The young man sagged in his chair.

“So what do I do?” he said. “Quit?”

“Not at all,” the gym owner said. “Just train differently for a while. Learn to gain weight. Work on a growing routine.”

The young man brightened. “And then I’ll look like Lou Ferrigno?”

The gym owner looked up at the ceiling. Strange, he thought, there must be an echo in here. He leaned toward the young man. “Understand this,” he said. “I can’t guarantee you that you’ll look like Lou Ferrigno anymore than I can guarantee Lou Ferrigno that he’ll look like you.” Not, he thought to himself, that he’d ever want to. “But what I can guarantee you is that if you train like I tell you, you’ll gain lots of weight and someday, if you’re lucky, you might look like Lou Ferrigno.”

The gym owner took a blank workout sheet out of the drawer. “I’m going to give you a workout to do. Don’t do any more and don’t do any less. Give it your best shot for three months and then, if you’re satisfied, come back and we’ll talk some more.”

The gym owner filled in the sheet:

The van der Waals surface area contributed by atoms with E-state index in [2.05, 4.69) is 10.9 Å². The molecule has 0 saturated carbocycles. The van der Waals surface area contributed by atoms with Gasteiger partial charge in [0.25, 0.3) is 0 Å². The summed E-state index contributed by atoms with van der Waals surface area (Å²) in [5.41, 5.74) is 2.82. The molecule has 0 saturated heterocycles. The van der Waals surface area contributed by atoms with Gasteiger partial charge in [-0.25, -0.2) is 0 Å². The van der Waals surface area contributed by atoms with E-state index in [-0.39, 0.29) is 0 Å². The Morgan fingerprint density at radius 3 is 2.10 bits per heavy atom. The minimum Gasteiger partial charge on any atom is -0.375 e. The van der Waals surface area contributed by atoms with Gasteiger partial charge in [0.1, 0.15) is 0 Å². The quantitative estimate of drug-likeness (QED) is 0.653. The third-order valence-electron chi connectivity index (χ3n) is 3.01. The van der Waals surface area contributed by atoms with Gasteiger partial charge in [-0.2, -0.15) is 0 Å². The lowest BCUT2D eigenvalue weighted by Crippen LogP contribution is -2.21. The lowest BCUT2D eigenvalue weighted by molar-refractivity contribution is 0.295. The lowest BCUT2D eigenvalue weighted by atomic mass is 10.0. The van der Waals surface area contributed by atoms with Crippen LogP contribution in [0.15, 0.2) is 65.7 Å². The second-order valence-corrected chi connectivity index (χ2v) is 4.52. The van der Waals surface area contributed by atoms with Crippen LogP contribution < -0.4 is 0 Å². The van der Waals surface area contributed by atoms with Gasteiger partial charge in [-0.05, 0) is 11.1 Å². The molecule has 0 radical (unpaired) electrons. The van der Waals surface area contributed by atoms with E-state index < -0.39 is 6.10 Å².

Bench Press . . . . . . . . . . 3 sets of 15 reps
Rowing . . . . . . . . . . . . . . 3 sets of 15 reps
Curl . . . . . . . . . . . . . . . . 2 sets of 10 reps
Press Behind Neck . . . . . . 2 sets of 12 reps
Squats . . . . . . . . . . . . . . 2 sets of 15 reps
alternated with
Light Pullovers . . . . . . . . . 2 sets of 20 reps
Stiff-legged Deadlift . . . . . 1 set of 20 reps
Crunches . . . . . . . . . . . . . 1 set of 25 reps

“Don’t rush through it,” he said. “Take your time. Drop the weight about 10% for each of the second and third sets.”

He handed it across the desk.

The young man looked at it. “It doesn’t look like a Lou Ferrigno workout.

“It’s not,” the gym owner said. “It’s far too basic for him. But it’s just right for you. You’ll gain weight and improve your assimilation. Then you can start training a little more like Ferrigno and you might even start looking a little bit like him.”

The young man thought it over.
“I’ll try it,” he said. He wheeled around and, remembering to keep his lats spread, marched out.